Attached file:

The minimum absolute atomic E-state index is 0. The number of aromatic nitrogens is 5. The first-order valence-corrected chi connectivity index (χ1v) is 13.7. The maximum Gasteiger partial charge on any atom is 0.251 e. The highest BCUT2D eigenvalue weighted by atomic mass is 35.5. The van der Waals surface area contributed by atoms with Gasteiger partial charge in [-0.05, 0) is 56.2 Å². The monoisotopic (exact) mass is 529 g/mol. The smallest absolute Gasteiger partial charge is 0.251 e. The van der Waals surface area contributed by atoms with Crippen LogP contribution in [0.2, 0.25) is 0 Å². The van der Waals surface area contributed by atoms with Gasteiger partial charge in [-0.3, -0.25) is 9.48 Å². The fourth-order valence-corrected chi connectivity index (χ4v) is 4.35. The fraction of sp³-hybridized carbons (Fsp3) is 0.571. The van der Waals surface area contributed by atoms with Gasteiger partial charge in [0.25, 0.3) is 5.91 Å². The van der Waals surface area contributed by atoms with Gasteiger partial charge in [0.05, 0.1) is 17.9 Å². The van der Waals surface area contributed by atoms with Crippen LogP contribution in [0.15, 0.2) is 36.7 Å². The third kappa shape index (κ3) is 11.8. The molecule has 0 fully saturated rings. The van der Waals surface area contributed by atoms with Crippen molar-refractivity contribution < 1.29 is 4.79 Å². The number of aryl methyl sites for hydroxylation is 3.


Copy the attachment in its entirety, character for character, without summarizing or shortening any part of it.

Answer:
The minimum absolute atomic E-state index is 0. The number of aromatic nitrogens is 5. The first-order valence-corrected chi connectivity index (χ1v) is 13.7. The maximum Gasteiger partial charge on any atom is 0.251 e. The highest BCUT2D eigenvalue weighted by atomic mass is 35.5. The van der Waals surface area contributed by atoms with Gasteiger partial charge in [-0.05, 0) is 56.2 Å². The monoisotopic (exact) mass is 529 g/mol. The smallest absolute Gasteiger partial charge is 0.251 e. The van der Waals surface area contributed by atoms with Crippen LogP contribution in [0.2, 0.25) is 0 Å². The van der Waals surface area contributed by atoms with Gasteiger partial charge in [-0.3, -0.25) is 9.48 Å². The fourth-order valence-corrected chi connectivity index (χ4v) is 4.35. The fraction of sp³-hybridized carbons (Fsp3) is 0.571. The van der Waals surface area contributed by atoms with Gasteiger partial charge in [0.25, 0.3) is 5.91 Å². The van der Waals surface area contributed by atoms with Gasteiger partial charge in [0.05, 0.1) is 17.9 Å². The van der Waals surface area contributed by atoms with Crippen LogP contribution in [0.15, 0.2) is 36.7 Å². The third kappa shape index (κ3) is 11.8. The molecule has 0 fully saturated rings. The van der Waals surface area contributed by atoms with Crippen molar-refractivity contribution < 1.29 is 4.79 Å². The number of aryl methyl sites for hydroxylation is 3.